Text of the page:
Sierra Leone boosts infant health care


FREETOWN, Sierra Leone — Barack Obama isn’t the only president facing opposition to a new health care plan.

Today, to mark Sierra Leone's 49th anniversary of the country's independence from Britain, President Ernest Bai Koroma is launching a free health care program for women and children, but lack of funds and a strike by medical workers at the government hospital, nearly put the initiative in jeopardy.

The free health care program is an effort to improve Sierra Leone’s maternal and infant mortality rates, which consistently rank among the worst in the world. The infant mortality rate is 89 deaths per 1,000 births and the maternal mortality rate is 857 deaths per 100,000 births, according to the nation’s 2008 Demographic Health Survey. One in seven Sierra Leonean children die before reaching age 5.

In comparison, the infant mortality rate in the United States is seven deaths per 1,000 births and the maternal mortality rate — although on the rise in recent years — is 13 deaths per 100,000 births.

To improve the health of infants and mothers here, Koroma — with the help of donor organizations, primarily the U.K.’s Department for International Development (DFID) — is launching the program to provide free health care to children under 5, and to pregnant and lactating mothers.

DFID is providing $70.5 million to Sierra Leone under a 10-year Reproduction and Child Health Care plan. From those funds, $22.6 million will be used to fund the free health care program over the next three years. UNICEF has already received $7 million in DFID funds to provide medicines under the program to combat illness and conditions such malaria, diarrhea, diabetes and hypertension, which often affect pregnant women.

Koroma had a tough time selling the plan, which he and the ministry hoped to unveil to much fanfare next month. Details of the plan remained under wraps until health care workers and local media began asking questions.

The trial and conviction of the minister of health and sanitation on corruption charges fueled more public nervousness about the implementation of the much-needed services. The nation’s vice president and deputy health minister are currently filling the role of the health minister until a new one is named.

Medical workers say the idea behind the health care initiative is a good one, but there is not enough equipment, supplies or even staffers available to handle the flood of women and children expected once it goes into effect.

Nurses, who declined to provide their names for fear of retribution, say the public is already confused, with people coming to hospital demanding free care.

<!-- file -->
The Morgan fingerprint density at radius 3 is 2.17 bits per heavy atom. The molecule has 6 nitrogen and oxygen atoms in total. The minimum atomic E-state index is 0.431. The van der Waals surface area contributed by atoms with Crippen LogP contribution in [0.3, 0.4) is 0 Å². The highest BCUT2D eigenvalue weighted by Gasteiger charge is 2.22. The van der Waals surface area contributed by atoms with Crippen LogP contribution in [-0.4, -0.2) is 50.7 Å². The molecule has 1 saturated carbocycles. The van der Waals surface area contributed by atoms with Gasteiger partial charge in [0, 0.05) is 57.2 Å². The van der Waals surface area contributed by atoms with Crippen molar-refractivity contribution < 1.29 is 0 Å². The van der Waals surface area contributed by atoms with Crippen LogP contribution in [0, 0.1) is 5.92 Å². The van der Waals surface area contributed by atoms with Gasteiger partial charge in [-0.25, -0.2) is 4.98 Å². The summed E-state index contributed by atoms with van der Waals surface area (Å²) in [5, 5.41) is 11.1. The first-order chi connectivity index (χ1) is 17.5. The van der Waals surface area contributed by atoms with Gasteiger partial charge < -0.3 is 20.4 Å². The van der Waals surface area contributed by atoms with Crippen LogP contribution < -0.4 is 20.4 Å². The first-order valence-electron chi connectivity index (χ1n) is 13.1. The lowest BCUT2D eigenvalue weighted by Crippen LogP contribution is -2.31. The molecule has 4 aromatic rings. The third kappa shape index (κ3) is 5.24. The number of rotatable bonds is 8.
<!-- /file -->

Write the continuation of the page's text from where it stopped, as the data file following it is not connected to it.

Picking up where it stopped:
The average nurse at one of Freetown’s two government hospitals makes about $50 a month. A doctor makes about $100. They say they often use their own money to purchase latex gloves so they don’t put themselves at risk for infections and diseases such as HIV/AIDS when working with patients, who are typically at high risk for such diseases.

The pay isn’t enough to cover basic needs such a rent and food, the nurses said. A large bag of rice costs up to $30.

“I am fairly convinced and my government is convinced that most of the issues raised as your concerns are justifiable,” said Koroma during an address to more than 200 striking medical workers last month. “I take full responsibility. If there was earlier engagement and consultation … maybe we wouldn’t be where we are today.”

The three-week strike ended at the end of March when the government agreed to double the salaries of health workers.

Military doctors and nurses were manning the two government hospitals in Freetown during the strike. The military doctors did everything from the emergency room cases to the dressings of wounded patients, according to Lance Cpl. Tengbeh John.

Sierra Leone’s annual budget for medical workers’ wages is $6 million, but will increase to $12.5 million, in order to double individual salaries.

There’s still a shortfall in the overall monies needed to implement the plan and the Koroma government has gone back to the donor community to solicit $11.2 million more.

“We received $4.6 million, but there is still a gap,” Koroma told medical workers at the time. “It’s a special condition for a special group to provide special services to save mother Sierra Leone.”

To date, it’s still unclear how much of a shortfall the government has to make the health plan a success.

Charly Cox, technical assistant for the Ministry of Health and Sanitation said staffing is just one part of overhauling the nation’s medical system, but hospitals also need “electrification and running water, equipment and drugs.”

“We are very pleased that (the medical workers) have gone back to work,” she said. “This is an opportunity to turnaround the health sector in Sierra Leone.”

Cox said the health care initiative goes beyond simply offering workers a raise and opening the gates to women and children. The ministry is sending medical workers to other West African nations for additional training and to learn best practices for administering care.

“There’s a huge amount of other stuff going on behind the scenes,” she said. “We want it to be free and on the way to a higher quality health care system.”


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